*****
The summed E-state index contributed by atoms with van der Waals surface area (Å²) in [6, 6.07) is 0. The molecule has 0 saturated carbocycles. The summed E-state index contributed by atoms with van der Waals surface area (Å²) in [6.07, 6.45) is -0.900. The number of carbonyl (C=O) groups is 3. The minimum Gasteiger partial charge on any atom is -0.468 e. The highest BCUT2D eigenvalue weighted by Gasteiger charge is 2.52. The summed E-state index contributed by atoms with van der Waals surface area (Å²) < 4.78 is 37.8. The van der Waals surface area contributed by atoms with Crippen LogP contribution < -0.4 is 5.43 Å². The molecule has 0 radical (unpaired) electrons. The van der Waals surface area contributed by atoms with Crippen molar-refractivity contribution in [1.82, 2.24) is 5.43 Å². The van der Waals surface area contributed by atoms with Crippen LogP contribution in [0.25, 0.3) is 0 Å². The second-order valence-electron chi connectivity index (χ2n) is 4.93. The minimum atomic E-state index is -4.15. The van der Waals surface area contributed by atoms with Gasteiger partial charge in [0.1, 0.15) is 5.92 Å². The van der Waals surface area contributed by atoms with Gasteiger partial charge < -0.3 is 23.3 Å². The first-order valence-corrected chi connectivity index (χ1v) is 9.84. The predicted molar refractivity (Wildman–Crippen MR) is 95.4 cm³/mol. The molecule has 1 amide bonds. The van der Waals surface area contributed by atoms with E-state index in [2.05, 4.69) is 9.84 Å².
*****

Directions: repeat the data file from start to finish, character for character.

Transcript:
The summed E-state index contributed by atoms with van der Waals surface area (Å²) in [6, 6.07) is 0. The molecule has 0 saturated carbocycles. The summed E-state index contributed by atoms with van der Waals surface area (Å²) in [6.07, 6.45) is -0.900. The number of carbonyl (C=O) groups is 3. The minimum Gasteiger partial charge on any atom is -0.468 e. The highest BCUT2D eigenvalue weighted by Gasteiger charge is 2.52. The summed E-state index contributed by atoms with van der Waals surface area (Å²) < 4.78 is 37.8. The van der Waals surface area contributed by atoms with Crippen LogP contribution < -0.4 is 5.43 Å². The molecule has 0 radical (unpaired) electrons. The van der Waals surface area contributed by atoms with Crippen molar-refractivity contribution in [1.82, 2.24) is 5.43 Å². The van der Waals surface area contributed by atoms with Crippen LogP contribution in [0.25, 0.3) is 0 Å². The second-order valence-electron chi connectivity index (χ2n) is 4.93. The minimum atomic E-state index is -4.15. The van der Waals surface area contributed by atoms with Gasteiger partial charge in [0.1, 0.15) is 5.92 Å². The van der Waals surface area contributed by atoms with Gasteiger partial charge < -0.3 is 23.3 Å². The first-order valence-corrected chi connectivity index (χ1v) is 9.84. The predicted molar refractivity (Wildman–Crippen MR) is 95.4 cm³/mol. The molecule has 1 amide bonds. The van der Waals surface area contributed by atoms with E-state index in [2.05, 4.69) is 9.84 Å².